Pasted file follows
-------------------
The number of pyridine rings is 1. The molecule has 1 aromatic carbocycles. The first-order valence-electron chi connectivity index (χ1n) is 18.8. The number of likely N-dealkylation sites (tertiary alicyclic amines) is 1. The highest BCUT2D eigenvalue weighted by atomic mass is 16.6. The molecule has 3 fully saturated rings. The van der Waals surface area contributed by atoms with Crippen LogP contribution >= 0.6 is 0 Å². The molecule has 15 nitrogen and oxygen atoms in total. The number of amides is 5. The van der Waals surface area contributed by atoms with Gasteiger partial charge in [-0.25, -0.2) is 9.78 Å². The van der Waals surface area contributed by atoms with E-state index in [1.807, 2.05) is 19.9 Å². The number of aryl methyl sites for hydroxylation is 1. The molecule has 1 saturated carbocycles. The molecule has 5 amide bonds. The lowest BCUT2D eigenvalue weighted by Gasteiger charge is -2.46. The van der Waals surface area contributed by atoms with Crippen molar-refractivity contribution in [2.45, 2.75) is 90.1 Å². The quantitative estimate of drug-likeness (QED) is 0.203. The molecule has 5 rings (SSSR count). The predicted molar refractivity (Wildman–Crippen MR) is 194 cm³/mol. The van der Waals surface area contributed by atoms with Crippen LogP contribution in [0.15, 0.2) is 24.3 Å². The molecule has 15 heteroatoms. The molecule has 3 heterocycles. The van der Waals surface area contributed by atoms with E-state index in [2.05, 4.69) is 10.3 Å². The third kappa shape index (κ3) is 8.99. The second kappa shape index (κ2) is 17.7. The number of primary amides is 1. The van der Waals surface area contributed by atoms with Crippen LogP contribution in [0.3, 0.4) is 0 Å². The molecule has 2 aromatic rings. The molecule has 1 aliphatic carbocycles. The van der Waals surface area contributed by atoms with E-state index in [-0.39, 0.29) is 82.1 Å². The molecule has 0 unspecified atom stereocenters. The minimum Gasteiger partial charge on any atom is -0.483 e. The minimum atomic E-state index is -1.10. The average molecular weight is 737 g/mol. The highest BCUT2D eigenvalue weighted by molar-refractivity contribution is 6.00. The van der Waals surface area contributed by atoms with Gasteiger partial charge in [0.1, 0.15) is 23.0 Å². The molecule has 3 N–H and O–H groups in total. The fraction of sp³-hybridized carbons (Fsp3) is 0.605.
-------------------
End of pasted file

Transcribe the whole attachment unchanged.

The number of pyridine rings is 1. The molecule has 1 aromatic carbocycles. The first-order valence-electron chi connectivity index (χ1n) is 18.8. The number of likely N-dealkylation sites (tertiary alicyclic amines) is 1. The highest BCUT2D eigenvalue weighted by atomic mass is 16.6. The molecule has 3 fully saturated rings. The van der Waals surface area contributed by atoms with Crippen LogP contribution >= 0.6 is 0 Å². The molecule has 15 nitrogen and oxygen atoms in total. The number of amides is 5. The van der Waals surface area contributed by atoms with Gasteiger partial charge in [-0.25, -0.2) is 9.78 Å². The van der Waals surface area contributed by atoms with E-state index in [1.807, 2.05) is 19.9 Å². The number of aryl methyl sites for hydroxylation is 1. The molecule has 1 saturated carbocycles. The molecule has 5 amide bonds. The lowest BCUT2D eigenvalue weighted by Gasteiger charge is -2.46. The van der Waals surface area contributed by atoms with Crippen molar-refractivity contribution in [2.45, 2.75) is 90.1 Å². The quantitative estimate of drug-likeness (QED) is 0.203. The molecule has 5 rings (SSSR count). The predicted molar refractivity (Wildman–Crippen MR) is 194 cm³/mol. The van der Waals surface area contributed by atoms with Crippen LogP contribution in [0.15, 0.2) is 24.3 Å². The molecule has 15 heteroatoms. The molecule has 3 heterocycles. The van der Waals surface area contributed by atoms with E-state index in [2.05, 4.69) is 10.3 Å². The third kappa shape index (κ3) is 8.99. The second kappa shape index (κ2) is 17.7. The number of primary amides is 1. The van der Waals surface area contributed by atoms with Crippen LogP contribution in [0.3, 0.4) is 0 Å². The molecule has 2 aromatic rings. The molecule has 1 aliphatic carbocycles. The van der Waals surface area contributed by atoms with E-state index in [-0.39, 0.29) is 82.1 Å². The molecule has 0 unspecified atom stereocenters. The minimum Gasteiger partial charge on any atom is -0.483 e. The minimum atomic E-state index is -1.10. The average molecular weight is 737 g/mol. The highest BCUT2D eigenvalue weighted by molar-refractivity contribution is 6.00. The van der Waals surface area contributed by atoms with Gasteiger partial charge in [0.1, 0.15) is 23.0 Å². The molecule has 3 N–H and O–H groups in total. The fraction of sp³-hybridized carbons (Fsp3) is 0.605.